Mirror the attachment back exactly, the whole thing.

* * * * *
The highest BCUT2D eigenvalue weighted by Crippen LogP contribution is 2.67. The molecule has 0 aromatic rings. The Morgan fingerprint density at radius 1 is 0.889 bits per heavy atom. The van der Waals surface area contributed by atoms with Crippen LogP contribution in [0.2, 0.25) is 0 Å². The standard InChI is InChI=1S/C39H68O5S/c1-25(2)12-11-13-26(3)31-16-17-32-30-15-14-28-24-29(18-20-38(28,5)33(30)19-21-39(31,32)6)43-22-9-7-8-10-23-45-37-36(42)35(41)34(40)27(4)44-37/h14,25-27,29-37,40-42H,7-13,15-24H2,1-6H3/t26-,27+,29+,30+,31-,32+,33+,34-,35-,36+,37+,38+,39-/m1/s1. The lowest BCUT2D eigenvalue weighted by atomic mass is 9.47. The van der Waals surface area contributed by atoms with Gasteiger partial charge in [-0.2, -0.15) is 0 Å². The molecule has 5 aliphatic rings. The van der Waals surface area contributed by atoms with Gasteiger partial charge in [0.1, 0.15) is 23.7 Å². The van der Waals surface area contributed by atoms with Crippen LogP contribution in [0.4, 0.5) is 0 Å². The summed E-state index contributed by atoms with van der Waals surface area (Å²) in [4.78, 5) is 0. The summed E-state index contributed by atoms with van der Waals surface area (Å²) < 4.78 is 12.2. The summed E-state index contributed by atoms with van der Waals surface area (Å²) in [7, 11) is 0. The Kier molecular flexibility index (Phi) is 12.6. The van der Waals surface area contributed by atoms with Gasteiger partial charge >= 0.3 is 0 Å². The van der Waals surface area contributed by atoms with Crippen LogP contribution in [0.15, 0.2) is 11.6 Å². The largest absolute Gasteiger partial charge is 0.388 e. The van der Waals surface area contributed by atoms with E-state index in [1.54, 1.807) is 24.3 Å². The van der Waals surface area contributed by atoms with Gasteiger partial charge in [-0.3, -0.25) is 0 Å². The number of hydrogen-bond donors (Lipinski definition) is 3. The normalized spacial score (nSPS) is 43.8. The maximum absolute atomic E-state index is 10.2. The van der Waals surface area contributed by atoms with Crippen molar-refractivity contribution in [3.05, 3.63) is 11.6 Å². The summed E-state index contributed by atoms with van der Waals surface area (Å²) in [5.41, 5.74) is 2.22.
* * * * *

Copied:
The highest BCUT2D eigenvalue weighted by Crippen LogP contribution is 2.67. The molecule has 0 aromatic rings. The Morgan fingerprint density at radius 1 is 0.889 bits per heavy atom. The van der Waals surface area contributed by atoms with Crippen LogP contribution in [0.2, 0.25) is 0 Å². The standard InChI is InChI=1S/C39H68O5S/c1-25(2)12-11-13-26(3)31-16-17-32-30-15-14-28-24-29(18-20-38(28,5)33(30)19-21-39(31,32)6)43-22-9-7-8-10-23-45-37-36(42)35(41)34(40)27(4)44-37/h14,25-27,29-37,40-42H,7-13,15-24H2,1-6H3/t26-,27+,29+,30+,31-,32+,33+,34-,35-,36+,37+,38+,39-/m1/s1. The lowest BCUT2D eigenvalue weighted by atomic mass is 9.47. The van der Waals surface area contributed by atoms with Gasteiger partial charge in [-0.2, -0.15) is 0 Å². The molecule has 5 aliphatic rings. The van der Waals surface area contributed by atoms with Gasteiger partial charge in [0.1, 0.15) is 23.7 Å². The van der Waals surface area contributed by atoms with Crippen LogP contribution in [0.4, 0.5) is 0 Å². The summed E-state index contributed by atoms with van der Waals surface area (Å²) in [4.78, 5) is 0. The summed E-state index contributed by atoms with van der Waals surface area (Å²) < 4.78 is 12.2. The summed E-state index contributed by atoms with van der Waals surface area (Å²) in [7, 11) is 0. The Kier molecular flexibility index (Phi) is 12.6. The van der Waals surface area contributed by atoms with Gasteiger partial charge >= 0.3 is 0 Å². The van der Waals surface area contributed by atoms with Crippen LogP contribution in [0.15, 0.2) is 11.6 Å². The largest absolute Gasteiger partial charge is 0.388 e. The van der Waals surface area contributed by atoms with E-state index in [1.54, 1.807) is 24.3 Å². The van der Waals surface area contributed by atoms with Gasteiger partial charge in [-0.3, -0.25) is 0 Å². The number of hydrogen-bond donors (Lipinski definition) is 3. The normalized spacial score (nSPS) is 43.8. The maximum absolute atomic E-state index is 10.2. The van der Waals surface area contributed by atoms with Crippen molar-refractivity contribution in [3.05, 3.63) is 11.6 Å². The summed E-state index contributed by atoms with van der Waals surface area (Å²) in [5.41, 5.74) is 2.22.